Click to listen to a portion of MLK’s speech on Feb. 11, 1965, before 4,000 people filling the MSU Auditorium. King said, “Time is neutral and the time is always right to do right.”
This was the difference between Duffy Daugherty’s 1960s teams that led college football integration. He didn’t wait for the right time to recruit college football’s first fully integrated rosters. This was unlike other coaches, most notably Alabama’s Bear Bryant, who coached segregated teams until 1971, and USC’s John McKay, who followed unwritten quotas of a half-dozen or so Black athletes until the 1970s.
USC and other schools began duplicating Daugherty’s example following the Spartans’ back-to-back national championships in 1965 and 1966.
MICHIGAN STATE COLLEGE FOOTBALL HALL OF FAMER GENE WASHINGTON ON HEARING MLK SPEAK
By TOM SHANAHAN
Martin Luther King Jr. visited Michigan State University’s campus 56 years ago today at the invitation of president John Hannah, African-American professor Dr. Robert Green and Michigan State’s student government. MLK spoke to a full house of 4,000 that greeted him with a standing ovation on Feb. 11, 1965 at the MSU Auditorium.
Among the crowd was Gene Washington, a passenger aboard Michigan State coach Duffy Daugherty’s 1960s Underground Railroad teams that led college football integration with its first fully integrated rosters. Washington arrived in 1963 from segregated La Porte, Texas, and graduated a two-time All-American receiver. He was a first-round draft pick of the Minnesota Vikings and inducted into the College Football Hall of Fame in 2012.
“It meant a lot to me to see Dr. King speak,” Washington said. “I was impressed with the turnout — the students, the whole university. I was enjoying how nice it was at Michigan State with integration. My two roommates were white students on swimming scholarships — Ed Glick and Gary Dilley. It was my first integration housing experience. We lived together, studied together and supported each other in our sports. But at the same time it was little difficult for me because it was 1963 (fall, freshman year) and my family was still back home in Texas dealing with segregation.”
Only two months prior King’s Michigan State appearance, he had accepted the Nobel Peace Prize in Oslo, Norway. Over the next month, “Bloody Sunday” erupted in Selma, Alabama. King took part in the second and third attempts to cross the Edmund Pettis Bridge.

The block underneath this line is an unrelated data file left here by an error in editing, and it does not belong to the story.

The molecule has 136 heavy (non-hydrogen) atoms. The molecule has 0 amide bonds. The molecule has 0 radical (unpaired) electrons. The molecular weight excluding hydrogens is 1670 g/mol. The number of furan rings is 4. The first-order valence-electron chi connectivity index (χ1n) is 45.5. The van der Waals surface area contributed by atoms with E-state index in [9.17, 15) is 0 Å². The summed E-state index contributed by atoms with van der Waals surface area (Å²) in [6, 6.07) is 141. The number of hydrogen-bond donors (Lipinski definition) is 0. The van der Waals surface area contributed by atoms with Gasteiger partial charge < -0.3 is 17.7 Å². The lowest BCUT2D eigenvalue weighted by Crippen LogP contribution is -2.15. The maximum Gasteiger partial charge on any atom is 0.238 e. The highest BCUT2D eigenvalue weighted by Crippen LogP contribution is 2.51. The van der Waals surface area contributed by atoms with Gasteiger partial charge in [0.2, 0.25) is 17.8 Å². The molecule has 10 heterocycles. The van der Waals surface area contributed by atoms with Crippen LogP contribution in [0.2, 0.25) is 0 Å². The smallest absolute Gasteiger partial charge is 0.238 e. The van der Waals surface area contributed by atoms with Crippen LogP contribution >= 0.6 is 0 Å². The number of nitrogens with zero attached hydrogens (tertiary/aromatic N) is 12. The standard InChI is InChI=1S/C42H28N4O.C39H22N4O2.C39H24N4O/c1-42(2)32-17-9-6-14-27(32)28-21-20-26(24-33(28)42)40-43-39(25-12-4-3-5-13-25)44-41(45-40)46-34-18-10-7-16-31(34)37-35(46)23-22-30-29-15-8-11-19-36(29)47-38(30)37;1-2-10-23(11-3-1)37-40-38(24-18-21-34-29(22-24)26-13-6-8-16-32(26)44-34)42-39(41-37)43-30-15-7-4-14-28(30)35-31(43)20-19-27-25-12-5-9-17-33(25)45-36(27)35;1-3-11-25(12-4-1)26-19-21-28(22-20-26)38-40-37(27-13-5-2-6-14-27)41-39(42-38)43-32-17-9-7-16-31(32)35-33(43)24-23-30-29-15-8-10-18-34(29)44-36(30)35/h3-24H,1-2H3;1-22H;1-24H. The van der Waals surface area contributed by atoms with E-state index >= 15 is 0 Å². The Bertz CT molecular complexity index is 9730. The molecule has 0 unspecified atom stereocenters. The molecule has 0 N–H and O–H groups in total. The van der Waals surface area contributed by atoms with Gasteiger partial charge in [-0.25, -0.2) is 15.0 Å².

As King spoke, he said, “Time is neutral, and the time is always right to do right.” Those were words taken from his 1963 Letter from Birmingham Jail. He was responding to Alabama white ministers that asked him to show patience, to wait for the “right time” to continue his Civil Rights protests.
He often delivered the message, but in East Lansing the words applied to Daugherty’s teams more than any other college football program. Daugherty, with the support of southern Black high school coaches laying the Underground Railroad tracks, didn’t wait for the “right time” to form college football’s first fully integrated rosters.
King’s appearance was a fund-raiser to support voter registration efforts in the South. He praised Hannah, whom President Dwight Eisenhower had appointed in 1957 as Chairman of the Civil Rights Commission following the U.S. Army-enforced desegregation of Central High in Little Rock, Arkansas.
By 1965, Ernest Green (no relation to Robert Green), who was the first African-American to graduate from Central High, had matriculated through Michigan State on an anonymous scholarship. It wasn’t until after Hannah died in 1991 and Hannah’s family went through his papers that Green learned Hannah was his benefactor.
He also praised Michigan State’s All University Student Government for organizing the Student Education Program, a summer project of students volunteering to to travel to Rust College, an Historically Black College and University in Holly Springs, Mississippi.
“I would also like to commend the All University Student Government for initiating this very significant summer education project to take place at Rust College in Holly Springs, Mississippi,” said King, opening his speech. “This is great expression of your humanitarian concern. And I know it it will go a long, long way to give new hope and new encouragement to the people of Mississippi who have struggled so long to get into the mainstream of American life.
“This project reveals to us that the student generation of today is not an apathetic generation. There are many, many students who are revealing every day this is a concerned generation of students, concerned with the social, political and economic problems we face in this nation all over the world. And I know this program, this project, will have the absolute support of the faculty members and students of the great university and the support it needs so much.”
As King continued, he urged the government adopt Hannah’s recommendation to use federal registrars to overcome widespread discriminatory voting practices in the South. Six months after King’s visit to Michigan State, President Lyndon B. Johnson signed the Voting Rights Act of 1965.